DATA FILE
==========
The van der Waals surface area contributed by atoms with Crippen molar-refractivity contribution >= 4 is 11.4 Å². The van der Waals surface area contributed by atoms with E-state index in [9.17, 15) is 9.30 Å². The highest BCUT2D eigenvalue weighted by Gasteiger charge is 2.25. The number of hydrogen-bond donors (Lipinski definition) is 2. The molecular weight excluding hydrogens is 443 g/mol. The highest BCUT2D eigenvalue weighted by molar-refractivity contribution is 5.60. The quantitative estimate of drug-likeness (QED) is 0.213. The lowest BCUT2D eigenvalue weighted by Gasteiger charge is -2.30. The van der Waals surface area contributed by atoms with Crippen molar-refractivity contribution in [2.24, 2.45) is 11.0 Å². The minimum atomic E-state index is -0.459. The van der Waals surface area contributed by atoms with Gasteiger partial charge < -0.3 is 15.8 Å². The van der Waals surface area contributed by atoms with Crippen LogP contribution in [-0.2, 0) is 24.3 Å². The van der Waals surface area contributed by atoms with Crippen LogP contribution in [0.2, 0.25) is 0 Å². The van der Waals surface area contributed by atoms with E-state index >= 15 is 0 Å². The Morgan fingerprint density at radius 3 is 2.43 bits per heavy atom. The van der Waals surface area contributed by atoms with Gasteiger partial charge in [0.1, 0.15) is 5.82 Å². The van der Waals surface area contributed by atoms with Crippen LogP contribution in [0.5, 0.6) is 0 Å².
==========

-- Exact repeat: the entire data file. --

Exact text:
The van der Waals surface area contributed by atoms with Crippen molar-refractivity contribution >= 4 is 11.4 Å². The van der Waals surface area contributed by atoms with E-state index in [9.17, 15) is 9.30 Å². The highest BCUT2D eigenvalue weighted by Gasteiger charge is 2.25. The number of hydrogen-bond donors (Lipinski definition) is 2. The molecular weight excluding hydrogens is 443 g/mol. The highest BCUT2D eigenvalue weighted by molar-refractivity contribution is 5.60. The quantitative estimate of drug-likeness (QED) is 0.213. The lowest BCUT2D eigenvalue weighted by Gasteiger charge is -2.30. The van der Waals surface area contributed by atoms with Crippen molar-refractivity contribution in [2.24, 2.45) is 11.0 Å². The minimum atomic E-state index is -0.459. The van der Waals surface area contributed by atoms with Gasteiger partial charge < -0.3 is 15.8 Å². The van der Waals surface area contributed by atoms with Crippen LogP contribution in [-0.2, 0) is 24.3 Å². The van der Waals surface area contributed by atoms with Crippen LogP contribution in [0.2, 0.25) is 0 Å². The van der Waals surface area contributed by atoms with E-state index >= 15 is 0 Å². The Morgan fingerprint density at radius 3 is 2.43 bits per heavy atom. The van der Waals surface area contributed by atoms with Gasteiger partial charge in [0.1, 0.15) is 5.82 Å². The van der Waals surface area contributed by atoms with Crippen LogP contribution in [0.5, 0.6) is 0 Å².